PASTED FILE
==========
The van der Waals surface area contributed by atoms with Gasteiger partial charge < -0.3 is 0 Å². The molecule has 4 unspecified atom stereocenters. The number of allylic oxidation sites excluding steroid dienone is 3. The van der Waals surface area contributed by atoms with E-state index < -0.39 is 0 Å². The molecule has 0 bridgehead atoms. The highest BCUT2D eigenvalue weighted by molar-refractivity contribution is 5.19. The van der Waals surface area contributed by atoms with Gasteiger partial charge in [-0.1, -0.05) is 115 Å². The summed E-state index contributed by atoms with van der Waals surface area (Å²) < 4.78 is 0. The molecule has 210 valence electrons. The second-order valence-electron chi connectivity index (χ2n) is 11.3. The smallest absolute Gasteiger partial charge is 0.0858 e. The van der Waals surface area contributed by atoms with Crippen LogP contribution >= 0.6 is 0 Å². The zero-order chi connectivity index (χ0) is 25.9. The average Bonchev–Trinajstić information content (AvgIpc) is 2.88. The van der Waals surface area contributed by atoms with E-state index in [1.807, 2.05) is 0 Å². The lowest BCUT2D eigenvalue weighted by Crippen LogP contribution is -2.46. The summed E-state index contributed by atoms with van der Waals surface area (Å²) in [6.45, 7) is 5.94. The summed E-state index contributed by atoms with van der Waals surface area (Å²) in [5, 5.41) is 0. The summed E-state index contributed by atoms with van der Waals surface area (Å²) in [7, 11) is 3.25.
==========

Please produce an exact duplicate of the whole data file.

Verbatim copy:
The van der Waals surface area contributed by atoms with Gasteiger partial charge < -0.3 is 0 Å². The molecule has 4 unspecified atom stereocenters. The number of allylic oxidation sites excluding steroid dienone is 3. The van der Waals surface area contributed by atoms with E-state index < -0.39 is 0 Å². The molecule has 0 bridgehead atoms. The highest BCUT2D eigenvalue weighted by molar-refractivity contribution is 5.19. The van der Waals surface area contributed by atoms with Gasteiger partial charge in [-0.1, -0.05) is 115 Å². The summed E-state index contributed by atoms with van der Waals surface area (Å²) < 4.78 is 0. The molecule has 210 valence electrons. The second-order valence-electron chi connectivity index (χ2n) is 11.3. The smallest absolute Gasteiger partial charge is 0.0858 e. The van der Waals surface area contributed by atoms with Crippen LogP contribution >= 0.6 is 0 Å². The zero-order chi connectivity index (χ0) is 25.9. The average Bonchev–Trinajstić information content (AvgIpc) is 2.88. The van der Waals surface area contributed by atoms with E-state index in [1.807, 2.05) is 0 Å². The lowest BCUT2D eigenvalue weighted by Crippen LogP contribution is -2.46. The summed E-state index contributed by atoms with van der Waals surface area (Å²) in [6.45, 7) is 5.94. The summed E-state index contributed by atoms with van der Waals surface area (Å²) in [5, 5.41) is 0. The summed E-state index contributed by atoms with van der Waals surface area (Å²) in [7, 11) is 3.25.